The Southeast Alaska Power Agency board decided Monday to postpone reimbursement to Petersburg and Wrangell for their diesel generation costs this winter.

Because of a regional drought and low lake levels, the two communities went on month-long diesel campaigns, starting in February, to supplement their hydropower. That’s a rare move for those communities, which usually have enough hydropower from Tyee Lake to carry them through dry times. However, last summer, SEAPA sold some of Tyee’s hydro to Ketchikan, which also is experiencing drought and extended diesel campaigns.

The SEAPA board agreed to pay for the additional costs incurred by Petersburg and Wrangell, saying the agency oversold energy to Ketchikan Public Utilities. SEAPA says that power should have been dedicated to the northern communities.

The numbers now are in, and SEAPA will end up paying $841,785.38 to the two communities for fuel and operator overtime costs. That cost is minus the 6.8 cents per kWh towns normally pay for hydropower from Tyee and Swan Lakes.

However, at a SEAPA meeting this week, the board of directors stalled on the reimbursement.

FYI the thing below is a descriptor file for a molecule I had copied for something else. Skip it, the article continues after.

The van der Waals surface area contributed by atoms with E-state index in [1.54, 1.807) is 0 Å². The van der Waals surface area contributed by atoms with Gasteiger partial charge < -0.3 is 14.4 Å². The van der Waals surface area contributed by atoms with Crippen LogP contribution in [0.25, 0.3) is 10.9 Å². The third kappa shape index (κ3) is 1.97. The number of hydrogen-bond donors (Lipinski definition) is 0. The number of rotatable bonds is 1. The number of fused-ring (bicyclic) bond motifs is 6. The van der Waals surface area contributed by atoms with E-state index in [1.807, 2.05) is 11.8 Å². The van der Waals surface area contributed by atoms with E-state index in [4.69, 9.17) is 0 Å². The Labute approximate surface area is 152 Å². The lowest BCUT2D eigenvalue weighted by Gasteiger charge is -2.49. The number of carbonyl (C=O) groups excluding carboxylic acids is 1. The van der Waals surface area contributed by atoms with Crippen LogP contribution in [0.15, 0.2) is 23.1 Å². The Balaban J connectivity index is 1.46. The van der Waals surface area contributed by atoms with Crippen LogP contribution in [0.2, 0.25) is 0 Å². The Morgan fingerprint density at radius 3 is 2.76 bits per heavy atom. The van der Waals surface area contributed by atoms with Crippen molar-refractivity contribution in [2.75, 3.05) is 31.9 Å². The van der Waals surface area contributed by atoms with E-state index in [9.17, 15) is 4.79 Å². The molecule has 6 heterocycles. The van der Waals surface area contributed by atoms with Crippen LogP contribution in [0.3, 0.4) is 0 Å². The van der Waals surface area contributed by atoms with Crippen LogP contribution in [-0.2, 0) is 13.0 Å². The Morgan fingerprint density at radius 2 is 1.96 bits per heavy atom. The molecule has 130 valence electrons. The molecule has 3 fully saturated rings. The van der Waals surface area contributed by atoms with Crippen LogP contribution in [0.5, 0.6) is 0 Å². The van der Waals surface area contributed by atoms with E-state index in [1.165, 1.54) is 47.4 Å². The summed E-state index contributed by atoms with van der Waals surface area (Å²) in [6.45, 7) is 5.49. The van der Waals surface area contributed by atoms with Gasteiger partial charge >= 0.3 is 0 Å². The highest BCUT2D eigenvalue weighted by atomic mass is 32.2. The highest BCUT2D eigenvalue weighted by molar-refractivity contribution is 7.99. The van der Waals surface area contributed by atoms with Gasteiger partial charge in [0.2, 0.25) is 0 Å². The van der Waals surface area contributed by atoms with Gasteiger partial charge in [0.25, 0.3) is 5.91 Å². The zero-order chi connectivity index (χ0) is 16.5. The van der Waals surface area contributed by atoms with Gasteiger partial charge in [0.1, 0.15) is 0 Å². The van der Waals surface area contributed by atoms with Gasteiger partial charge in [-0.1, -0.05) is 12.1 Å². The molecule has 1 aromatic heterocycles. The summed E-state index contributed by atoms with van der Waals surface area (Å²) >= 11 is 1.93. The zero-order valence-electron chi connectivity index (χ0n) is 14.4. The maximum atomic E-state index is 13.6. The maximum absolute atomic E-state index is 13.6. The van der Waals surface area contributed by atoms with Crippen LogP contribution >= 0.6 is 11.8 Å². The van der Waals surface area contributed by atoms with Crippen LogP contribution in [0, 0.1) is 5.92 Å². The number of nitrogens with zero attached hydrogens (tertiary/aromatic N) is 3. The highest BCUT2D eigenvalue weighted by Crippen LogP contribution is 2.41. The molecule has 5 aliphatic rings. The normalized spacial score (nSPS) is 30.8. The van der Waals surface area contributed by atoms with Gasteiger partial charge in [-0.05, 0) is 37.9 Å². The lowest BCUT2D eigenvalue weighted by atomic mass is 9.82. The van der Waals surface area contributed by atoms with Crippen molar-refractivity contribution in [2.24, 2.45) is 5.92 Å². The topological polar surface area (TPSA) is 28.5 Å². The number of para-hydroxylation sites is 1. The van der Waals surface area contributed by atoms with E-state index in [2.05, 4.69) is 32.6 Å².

SEAPA CEO Trey Acteson recommended the delay, saying the move first should be cleared with auditors. Though SEAPA issues annual rebates to the three communities, he says this payment is something totally different.

“That’s a little bit difficult to reconcile for us in trying to figure out how that works, how that potentially gets reported,” Acteson said. “I don’t know that yet. That’s still a little unclear to me. ”

Board Member and Wrangell City Manager Lisa Von Bargen says she’s fine with the wait, but hopes staff tells auditors that the payment needs to go through.

“I want to make sure that we’re going to get to a point with the auditors that the payment be possible,” Von Bargen said. “What I don’t want is us going to the auditors for a reason not to make the payment.”

Acetson says the agency will take a financial hit for the reimbursement. He doubts communities will receive rebates in the near future. SEAPA also likely won’t pay into its fund for replacement and repair projects.

Board members say they hope to finalize the reimbursement by the end of the fiscal year.